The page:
Santoku Knife

A santoku knife looks very similar to a chef’s knife, but a few important distinctions will affect and optimize your final result. Santoku knives are usually five to eight inches long, feature a wide sheepsfoot blade (a straight cutting edge with an unsharpened curved back spine) with no tip, and are lighter to hold than a chef’s knife. These knives also tend to have a thinner blade which allows for more refined slicing, ideal for handling smaller ingredients such as slicing cheese, chopping nuts, and mincing herbs.

Bread Knife

Bread knives are long ones and have serrated edges, much like the teeth of the ferocious Tiger Shark. If you had to guess the purpose of the bread knife, we’re pretty sure you’d get it on the first try. Bread often crumbles or tragically flattens when cut with other knives. For the perfect sandwich, you’d be the laughing stock of Iron Chef if you even tried to use another knife on a lovely brioche. In fact, that might be an actual crime. Remember, this knife cuts a little differently than its peers. Make sure to use a sawing motion when slicing to ensure that all bread looks as beautiful as it deserves to.

Paring Knife

If Disney movies have taught us anything, it’s to never underestimate the little guy. This small knife can handle pretty much anything you throw at it. Need a sliver of lime to go with that beer? Need to dice some herbs to sprinkle on a buttery pasta? Don’t worry; the paring knife has you covered. A paring knife is a must-have for cutting those easily-bruised avocados, BTW. So, go ahead and post that avocado toast on Instagram. It looks perfect.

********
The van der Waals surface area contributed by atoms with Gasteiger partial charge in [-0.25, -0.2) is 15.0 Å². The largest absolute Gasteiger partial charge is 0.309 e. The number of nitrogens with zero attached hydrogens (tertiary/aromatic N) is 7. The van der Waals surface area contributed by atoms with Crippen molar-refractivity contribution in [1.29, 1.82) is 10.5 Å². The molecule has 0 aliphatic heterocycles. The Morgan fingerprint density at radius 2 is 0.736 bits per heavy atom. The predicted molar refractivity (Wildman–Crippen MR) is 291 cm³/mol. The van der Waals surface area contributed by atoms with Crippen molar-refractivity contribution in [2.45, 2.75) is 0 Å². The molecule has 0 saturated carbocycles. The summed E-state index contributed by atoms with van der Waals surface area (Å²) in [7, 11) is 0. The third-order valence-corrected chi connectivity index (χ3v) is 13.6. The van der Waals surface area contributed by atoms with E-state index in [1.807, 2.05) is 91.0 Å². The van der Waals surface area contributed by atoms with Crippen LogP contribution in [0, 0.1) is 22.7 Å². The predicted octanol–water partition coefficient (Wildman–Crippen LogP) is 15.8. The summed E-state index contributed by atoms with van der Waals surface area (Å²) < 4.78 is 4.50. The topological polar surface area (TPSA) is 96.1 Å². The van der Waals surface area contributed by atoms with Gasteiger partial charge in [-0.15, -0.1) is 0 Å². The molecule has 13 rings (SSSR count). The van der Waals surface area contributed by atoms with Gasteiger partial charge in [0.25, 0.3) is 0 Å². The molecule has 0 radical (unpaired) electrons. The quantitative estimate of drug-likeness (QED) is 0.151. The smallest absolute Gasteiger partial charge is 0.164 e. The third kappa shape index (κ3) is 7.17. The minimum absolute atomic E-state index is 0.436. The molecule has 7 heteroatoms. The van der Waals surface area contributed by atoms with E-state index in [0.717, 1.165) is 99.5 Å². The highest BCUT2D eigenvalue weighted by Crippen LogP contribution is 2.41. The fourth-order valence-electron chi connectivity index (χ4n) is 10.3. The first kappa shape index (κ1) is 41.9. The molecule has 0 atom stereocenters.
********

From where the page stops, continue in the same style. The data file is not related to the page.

There are a few more knives - steak knife, boning knife, carving knife, and serrated knife, to name a few - that we could go over, but with at least these four in your cutlery drawer, you should be good to go!

Spoons and Ladles

Now that the “sharps” category is taken care of, let’s turn to the round, smoother kitchen tools.

Standard Kitchen Spoon

A standard kitchen spoon is likely one of the only utensils every kitchen has; if a kitchen is standard-spoon-free, there’s something fishy going on. This spoon is oversized and usually wooden but will also be available in metal, like copper. (A wooden spoon is heat-resistant, durable, dishwasher safe, and won’t leave scratch marks on your cookware.). This spoon is another multi-purpose utensil but is best suited for working with food and liquids and stirring big pots.